Welcome to the Weekend Edition, a newsletter that will come to you twice a month, always featuring 4 objects worth keeping.
1.The Conscious Closet
In the words of author and sustainability expert Elizabeth Cline, “If you want to change the world, there’s no better place to start than with the clothes on your back and the shoes on your feet.” The fashion industry thrives on making us feel inadequate just as we are, and The Conscious Closet is an antidote to that constant manipulation of our emotions. Cline teaches readers how to feel more secure in our own style, how to acquire smartly, ethically, and less, and how to give our discards a second life that doesn’t involve a landfill. I turned down many corners in this book.
2. Wild Bird Fund
Prepare to be enthralled, delighted, amused, inspired, and to find yourself suddenly deciding that your life’s purpose is to help rehabilitate wild birds. This has become my favorite Instagram account, guaranteed to take me out of any bad mood. I would like to make cookies for the angelic volunteers of the Wild Bird Fund, a non-profit NYC wildlife rehabilitation center that takes in all sorts of unwitting victims of our modern urban environment—birds ranging from great blue herons to ring-necked pheasants, as well as box turtles, dragonflies, and at least one very indignant-looking opossum.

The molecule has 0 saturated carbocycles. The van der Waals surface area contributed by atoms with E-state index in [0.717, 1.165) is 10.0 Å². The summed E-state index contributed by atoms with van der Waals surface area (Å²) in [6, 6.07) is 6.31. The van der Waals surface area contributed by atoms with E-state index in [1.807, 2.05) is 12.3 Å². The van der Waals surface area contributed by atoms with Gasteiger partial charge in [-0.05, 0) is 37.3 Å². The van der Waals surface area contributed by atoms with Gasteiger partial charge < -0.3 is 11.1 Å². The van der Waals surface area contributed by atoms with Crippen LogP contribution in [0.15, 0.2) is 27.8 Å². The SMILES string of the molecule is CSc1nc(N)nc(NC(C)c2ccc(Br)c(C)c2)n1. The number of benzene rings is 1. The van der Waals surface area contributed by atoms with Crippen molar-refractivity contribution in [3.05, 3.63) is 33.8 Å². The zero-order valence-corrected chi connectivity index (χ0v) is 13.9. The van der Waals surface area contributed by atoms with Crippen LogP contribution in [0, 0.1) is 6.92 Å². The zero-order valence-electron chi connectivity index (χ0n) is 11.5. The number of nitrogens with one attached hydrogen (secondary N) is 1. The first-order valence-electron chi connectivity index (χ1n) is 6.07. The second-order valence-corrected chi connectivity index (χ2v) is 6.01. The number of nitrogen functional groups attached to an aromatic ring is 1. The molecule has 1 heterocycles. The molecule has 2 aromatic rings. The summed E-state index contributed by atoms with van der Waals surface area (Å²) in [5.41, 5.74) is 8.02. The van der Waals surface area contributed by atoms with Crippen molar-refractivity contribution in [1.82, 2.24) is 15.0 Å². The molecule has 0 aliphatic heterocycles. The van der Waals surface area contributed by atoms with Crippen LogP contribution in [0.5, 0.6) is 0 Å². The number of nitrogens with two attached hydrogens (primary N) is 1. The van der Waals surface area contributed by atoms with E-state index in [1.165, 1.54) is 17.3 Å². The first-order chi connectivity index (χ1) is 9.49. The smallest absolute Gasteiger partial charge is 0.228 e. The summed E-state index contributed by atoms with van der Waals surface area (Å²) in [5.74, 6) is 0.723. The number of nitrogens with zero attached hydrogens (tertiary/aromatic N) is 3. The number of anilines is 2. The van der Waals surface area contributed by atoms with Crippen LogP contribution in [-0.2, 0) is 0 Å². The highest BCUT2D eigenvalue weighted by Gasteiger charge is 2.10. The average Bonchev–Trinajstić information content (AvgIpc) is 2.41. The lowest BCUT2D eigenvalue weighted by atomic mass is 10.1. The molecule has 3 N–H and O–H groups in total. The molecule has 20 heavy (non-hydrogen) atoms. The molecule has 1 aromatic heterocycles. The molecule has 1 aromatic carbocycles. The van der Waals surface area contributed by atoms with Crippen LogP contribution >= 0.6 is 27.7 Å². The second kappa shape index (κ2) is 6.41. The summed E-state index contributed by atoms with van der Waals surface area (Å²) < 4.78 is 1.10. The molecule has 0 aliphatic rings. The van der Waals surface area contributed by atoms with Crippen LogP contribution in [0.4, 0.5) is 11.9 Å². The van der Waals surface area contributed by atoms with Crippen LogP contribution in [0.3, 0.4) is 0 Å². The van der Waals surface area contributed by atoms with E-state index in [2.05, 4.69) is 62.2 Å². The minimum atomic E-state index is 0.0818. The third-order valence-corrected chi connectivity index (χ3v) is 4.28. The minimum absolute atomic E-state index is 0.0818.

PHOTOS BY MIKU OTAGIRI
3. New Year, same old you!
In case you need further convincing that self-acceptance is the key to any sort of happiness, this Guardian piece by Oliver Burkeman explains why perfectionism (as opposed to your inherent imperfection) is the real problem.
4. Summer of Soul
FILMIf you haven’t yet seen it, this documentary by Ahmir “Questlove” Thompson will blow your mind. The same summer that Woodstock became legend, another music festival—the 1969 Harlem Cultural Festival—provided a stage for Black entertainers such as Stevie Wonder, Mahalia Jackson, the Staples Singers, B.B. King, the Fifth Dimension, Nina Simone, the list goes on. But unlike what happened with Woodstock, the resulting 40 hours of footage of this festival languished in a basement for decades. Thompson interweaves recollections of participants and historical context, and the energy of the performances is goosebump-inducing.